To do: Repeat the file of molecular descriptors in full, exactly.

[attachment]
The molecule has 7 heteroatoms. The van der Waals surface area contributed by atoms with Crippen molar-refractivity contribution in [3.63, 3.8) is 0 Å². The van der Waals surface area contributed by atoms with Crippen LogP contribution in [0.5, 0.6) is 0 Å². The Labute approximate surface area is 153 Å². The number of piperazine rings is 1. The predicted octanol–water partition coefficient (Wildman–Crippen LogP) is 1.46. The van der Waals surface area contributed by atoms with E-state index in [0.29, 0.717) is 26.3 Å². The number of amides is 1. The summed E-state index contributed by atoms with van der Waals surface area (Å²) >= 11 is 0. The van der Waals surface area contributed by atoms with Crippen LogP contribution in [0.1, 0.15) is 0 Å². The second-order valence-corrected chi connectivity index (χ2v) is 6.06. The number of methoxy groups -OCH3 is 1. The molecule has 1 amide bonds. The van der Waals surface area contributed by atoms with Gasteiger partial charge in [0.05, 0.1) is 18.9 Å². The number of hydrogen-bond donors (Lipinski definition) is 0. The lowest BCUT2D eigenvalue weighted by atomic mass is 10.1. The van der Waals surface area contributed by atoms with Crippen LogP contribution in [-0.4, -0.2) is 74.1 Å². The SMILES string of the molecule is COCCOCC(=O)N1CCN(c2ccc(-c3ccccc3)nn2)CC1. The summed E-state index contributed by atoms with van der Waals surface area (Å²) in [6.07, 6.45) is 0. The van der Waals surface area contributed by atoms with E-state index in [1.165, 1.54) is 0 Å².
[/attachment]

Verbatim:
The molecule has 7 heteroatoms. The van der Waals surface area contributed by atoms with Crippen molar-refractivity contribution in [3.63, 3.8) is 0 Å². The van der Waals surface area contributed by atoms with Crippen LogP contribution in [0.5, 0.6) is 0 Å². The Labute approximate surface area is 153 Å². The number of piperazine rings is 1. The predicted octanol–water partition coefficient (Wildman–Crippen LogP) is 1.46. The van der Waals surface area contributed by atoms with E-state index in [0.29, 0.717) is 26.3 Å². The number of amides is 1. The summed E-state index contributed by atoms with van der Waals surface area (Å²) >= 11 is 0. The van der Waals surface area contributed by atoms with Crippen LogP contribution in [0.1, 0.15) is 0 Å². The second-order valence-corrected chi connectivity index (χ2v) is 6.06. The number of methoxy groups -OCH3 is 1. The molecule has 1 amide bonds. The van der Waals surface area contributed by atoms with Gasteiger partial charge in [0.05, 0.1) is 18.9 Å². The number of hydrogen-bond donors (Lipinski definition) is 0. The lowest BCUT2D eigenvalue weighted by atomic mass is 10.1. The van der Waals surface area contributed by atoms with Crippen LogP contribution in [-0.4, -0.2) is 74.1 Å². The SMILES string of the molecule is COCCOCC(=O)N1CCN(c2ccc(-c3ccccc3)nn2)CC1. The summed E-state index contributed by atoms with van der Waals surface area (Å²) in [6.07, 6.45) is 0. The van der Waals surface area contributed by atoms with E-state index in [1.165, 1.54) is 0 Å².